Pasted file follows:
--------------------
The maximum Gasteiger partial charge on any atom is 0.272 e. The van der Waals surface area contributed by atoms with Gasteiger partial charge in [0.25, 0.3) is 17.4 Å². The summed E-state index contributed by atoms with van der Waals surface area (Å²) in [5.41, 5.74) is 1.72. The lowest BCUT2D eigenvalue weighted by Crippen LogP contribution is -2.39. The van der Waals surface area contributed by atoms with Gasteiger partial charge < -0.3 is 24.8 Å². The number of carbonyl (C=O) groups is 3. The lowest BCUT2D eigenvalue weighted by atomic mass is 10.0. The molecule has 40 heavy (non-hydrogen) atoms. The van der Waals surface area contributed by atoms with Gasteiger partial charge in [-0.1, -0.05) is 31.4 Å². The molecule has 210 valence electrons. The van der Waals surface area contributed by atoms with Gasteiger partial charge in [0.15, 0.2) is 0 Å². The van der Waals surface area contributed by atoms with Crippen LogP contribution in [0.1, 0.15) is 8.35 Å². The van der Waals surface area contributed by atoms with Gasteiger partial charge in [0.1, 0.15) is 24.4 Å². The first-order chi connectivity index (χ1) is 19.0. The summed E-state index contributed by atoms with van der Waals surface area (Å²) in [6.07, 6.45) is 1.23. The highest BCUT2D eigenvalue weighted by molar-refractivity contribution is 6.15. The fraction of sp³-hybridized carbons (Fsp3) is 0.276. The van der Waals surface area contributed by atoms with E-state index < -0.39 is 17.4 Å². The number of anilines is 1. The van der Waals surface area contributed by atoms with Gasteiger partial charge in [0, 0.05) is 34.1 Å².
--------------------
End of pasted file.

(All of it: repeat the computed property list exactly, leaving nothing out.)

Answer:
The maximum Gasteiger partial charge on any atom is 0.272 e. The van der Waals surface area contributed by atoms with Gasteiger partial charge in [0.25, 0.3) is 17.4 Å². The summed E-state index contributed by atoms with van der Waals surface area (Å²) in [5.41, 5.74) is 1.72. The lowest BCUT2D eigenvalue weighted by Crippen LogP contribution is -2.39. The van der Waals surface area contributed by atoms with Gasteiger partial charge < -0.3 is 24.8 Å². The number of carbonyl (C=O) groups is 3. The lowest BCUT2D eigenvalue weighted by atomic mass is 10.0. The molecule has 40 heavy (non-hydrogen) atoms. The van der Waals surface area contributed by atoms with Gasteiger partial charge in [-0.1, -0.05) is 31.4 Å². The molecule has 210 valence electrons. The van der Waals surface area contributed by atoms with Gasteiger partial charge in [0.15, 0.2) is 0 Å². The van der Waals surface area contributed by atoms with Crippen LogP contribution in [0.1, 0.15) is 8.35 Å². The van der Waals surface area contributed by atoms with Gasteiger partial charge in [0.1, 0.15) is 24.4 Å². The first-order chi connectivity index (χ1) is 19.0. The summed E-state index contributed by atoms with van der Waals surface area (Å²) in [6.07, 6.45) is 1.23. The highest BCUT2D eigenvalue weighted by molar-refractivity contribution is 6.15. The fraction of sp³-hybridized carbons (Fsp3) is 0.276. The van der Waals surface area contributed by atoms with E-state index < -0.39 is 17.4 Å². The number of anilines is 1. The van der Waals surface area contributed by atoms with Gasteiger partial charge in [0, 0.05) is 34.1 Å².